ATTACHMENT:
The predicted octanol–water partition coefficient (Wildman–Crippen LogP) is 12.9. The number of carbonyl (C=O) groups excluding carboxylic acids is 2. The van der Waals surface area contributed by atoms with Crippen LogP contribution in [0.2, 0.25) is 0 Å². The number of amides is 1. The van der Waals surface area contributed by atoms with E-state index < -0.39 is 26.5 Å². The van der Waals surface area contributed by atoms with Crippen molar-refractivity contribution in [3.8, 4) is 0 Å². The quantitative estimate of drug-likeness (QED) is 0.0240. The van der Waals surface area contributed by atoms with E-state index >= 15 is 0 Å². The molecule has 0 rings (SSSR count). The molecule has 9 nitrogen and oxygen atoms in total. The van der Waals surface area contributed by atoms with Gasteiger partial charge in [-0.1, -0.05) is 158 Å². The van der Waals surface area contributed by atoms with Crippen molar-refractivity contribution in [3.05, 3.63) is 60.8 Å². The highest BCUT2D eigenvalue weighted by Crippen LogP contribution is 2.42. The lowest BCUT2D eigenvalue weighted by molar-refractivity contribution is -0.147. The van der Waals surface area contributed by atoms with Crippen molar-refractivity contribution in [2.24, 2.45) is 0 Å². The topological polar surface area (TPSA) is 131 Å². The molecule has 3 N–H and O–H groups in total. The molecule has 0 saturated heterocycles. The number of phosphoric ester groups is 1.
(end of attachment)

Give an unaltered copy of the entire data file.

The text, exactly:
The predicted octanol–water partition coefficient (Wildman–Crippen LogP) is 12.9. The number of carbonyl (C=O) groups excluding carboxylic acids is 2. The van der Waals surface area contributed by atoms with Crippen LogP contribution in [0.2, 0.25) is 0 Å². The number of amides is 1. The van der Waals surface area contributed by atoms with E-state index < -0.39 is 26.5 Å². The van der Waals surface area contributed by atoms with Crippen molar-refractivity contribution in [3.8, 4) is 0 Å². The quantitative estimate of drug-likeness (QED) is 0.0240. The van der Waals surface area contributed by atoms with E-state index >= 15 is 0 Å². The molecule has 0 rings (SSSR count). The molecule has 9 nitrogen and oxygen atoms in total. The van der Waals surface area contributed by atoms with Gasteiger partial charge in [-0.1, -0.05) is 158 Å². The van der Waals surface area contributed by atoms with Crippen molar-refractivity contribution in [3.05, 3.63) is 60.8 Å². The highest BCUT2D eigenvalue weighted by Crippen LogP contribution is 2.42. The lowest BCUT2D eigenvalue weighted by molar-refractivity contribution is -0.147. The van der Waals surface area contributed by atoms with Crippen molar-refractivity contribution in [2.24, 2.45) is 0 Å². The topological polar surface area (TPSA) is 131 Å². The molecule has 3 N–H and O–H groups in total. The molecule has 0 saturated heterocycles. The number of phosphoric ester groups is 1.